The Sports Report: Landry Shamet sets record in Clippers’ victory

Landry Shamet makes one of his three-pointers Sunday.
Landry Shamet makes one of his three-pointers Sunday.
(Mark J. Terrill / Associated Press)

Howdy everyone, and welcome to the Monday edition of the Los Angeles Times daily sports newsletter. My name is Houston Mitchell and I’m your host for the festivities. Subscribe to this newsletter by clicking here.

Let’s get to it.


We’ve spent a lot of time discussing the Lakers, but not as much talking about the Clippers, who are quietly positioning themselves for a strong playoff run.


Landry Shamet set a franchise record for most three-pointers made by a rookie, hitting seven in the first half of L.A.’s 128-107 win over the New York Knicks on Sunday. It’s also the most made three-pointers in a half by any NBA rookie dating to the 2002-03 season.

In fact, in the first quarter Shamet scored 18 points. The Knicks as a team scored 20.

“Guys put me in good situations. They tell me constantly to keep shooting the ball and that’s what I did,” Shamet said. “When you have nights like that, you don’t really think. It just kind of happens. It was just free flowing and the ball was going in.”

Shamet was acquired in the deal that sent Tobias Harris to the 76ers.


“He was fantastic,” Clippers coach Doc Rivers said. “When he gets it going, what I like about our team is they see it and they try and give him the ball. I thought that was really neat.”

Let’s take a look at the Western Conference standings. Top eight make the playoffs.

1. Golden State, 44-19, ---

2. Denver, 42-20, 1.5 GB


3. Oklahoma City, 39-24, 5 GB

4. Portland, 39-24, 5 GB

5. Houston, 38-25, 6 GB

6. Utah, 36-26, 7.5 GB


7. Clippers, 36-29, 9 GB

8. San Antonio, 35-29, 9.5 GB

9. Sacramento, 31-31, 12.5 GB

10. Lakers, 30-33, 14 GB


11. Minnesota, 29-34, 15 GB

12. New Orleans, 29-36, 16 GB

13. Dallas, 27-35, 16.5 GB

14. Memphis, 25-40, 20 GB


15. Phoenix, 13-51, 31.5 GB

UCLA gymnastics

The UCLA gymastics team lost its first meet of the season, falling to Oklahoma, 197.775-197.575 before a record-setting crowd for the sport in Norman, Okla, with 10,177 in attendance.

The Bruins lost despite two perfect 10s from Kyla Ross.


The problem, according to coach Valerie Kondos Field, was the Bruins played it safe.

“We were just fighting to not give away deductions, instead of releasing ourselves to be brilliant. That’s the difference between a 9.8, and a 9.95 or a 10.”

LZ Granderson

LZ Granderson, on how Trayvon Martin provided the emotional core for today’s activist-athletes:


“Before Colin Kaepernick took a knee; before the Golden State Warriors told the White House “nah, I’m good”; before the phrase “Black Lives Matter” crowbarred its way into the nation’s consciousness, there was Trayvon Martin.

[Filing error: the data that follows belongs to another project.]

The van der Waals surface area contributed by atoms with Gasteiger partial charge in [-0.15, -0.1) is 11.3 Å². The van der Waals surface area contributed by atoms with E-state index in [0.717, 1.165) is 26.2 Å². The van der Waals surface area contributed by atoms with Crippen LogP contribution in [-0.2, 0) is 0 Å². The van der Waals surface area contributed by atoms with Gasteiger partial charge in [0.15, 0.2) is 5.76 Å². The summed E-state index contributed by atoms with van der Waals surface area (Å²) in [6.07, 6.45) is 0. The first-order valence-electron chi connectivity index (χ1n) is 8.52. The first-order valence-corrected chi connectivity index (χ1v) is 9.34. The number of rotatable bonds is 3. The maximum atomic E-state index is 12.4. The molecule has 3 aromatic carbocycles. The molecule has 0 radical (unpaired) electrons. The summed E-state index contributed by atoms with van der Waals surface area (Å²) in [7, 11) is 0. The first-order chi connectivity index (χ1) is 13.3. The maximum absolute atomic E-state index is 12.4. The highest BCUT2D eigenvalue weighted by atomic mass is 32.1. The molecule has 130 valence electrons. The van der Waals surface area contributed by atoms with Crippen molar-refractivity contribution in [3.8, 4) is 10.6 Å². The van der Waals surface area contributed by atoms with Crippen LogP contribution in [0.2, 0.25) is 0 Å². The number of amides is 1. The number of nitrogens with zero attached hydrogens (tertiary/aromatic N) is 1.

“His death in February 2012 not only denoted a change in the way President Barack Obama governed, but it was also the impetus for his creation of My Brother’s Keeper, an organization that promotes mentoring as well as provides funding for organizations that work to help underprivileged minorities. MBK recently celebrated its fifth year with a symposium in Oakland at which President Obama was joined on stage by Warriors guard Stephen Curry for a town hall. It was a fascinating exchange between the two icons and one that reminded me of a seismic shift that occurred in the sports sector.

“Fair or not, Michael Jordan was long considered the architect of the apolitical black athlete — the more marketable the athlete, the less likely he or she would be to wade into controversial waters, regardless of the cause in need of a life preserver. That approach continued long after Jordan’s final game, and although athletes such as LeBron James and Serena Williams didn’t totally avoid social issues before Trayvon, they weren’t exactly Muhammad Ali 2.0 either. They and others like them were willing to answer questions about black Americana but not very proactive in asking questions and, more importantly, using their platform to demand answers.

“But much in the same way the shocking murder of Emmett Till was the catalyst for the Montgomery bus boycott and the Civil Rights Act of 1957, Trayvon’s death sparked an undeniable change.”


Reader poll

We asked readers to vote in our poll to tell us if they were disappointed that the Dodgers did not sign Bryce Harper. After receiving 25,324 votes, here are the results:

Yes, I am disappointed, 22.4%

No, I am not disappointed, 77.6%


Odds and Ends

Dodgers closer Kenley Jansen is sharp in spring training debut…. Josh Rosen is among UCLA athletes back hitting the books…. Ducks end five-game losing streak with 2-1 victory over Colorado…. Angels’ Andrew Heaney has inflammation in his elbow but isn’t worried…. Jon Jones dominated Anthony Smith but still came frighteningly close to losing…. NFL mock draft: Look for Raiders to move up to No. 1 to select QB Kyler Murray.

Today’s local major sports schedule (all times Pacific)

Clippers at Lakers, 7:30 p.m., Spectrum Sportsnet, Fox Sports Prime, ESPN LA 710, AM 570


Dodgers vs. San Francisco, noon, AM 570

Angels vs. Chicago White Sox, noon, FSW, KLAA 830

Born on this date

1888: College football player/coach Knute Rockne


1891: Former Dodger and baseball Hall of Famer Dazzy Vance

1897: Baseball player Lefty O’Doul

1961: Boxer Ray “Boom Boom” Mancini

1966: NBA player Kevin Johnson


And finally

That concludes the newsletter for today. If you have any feedback, ideas for improvement or things you’d like to see, please email me here. If you want to subscribe, click here.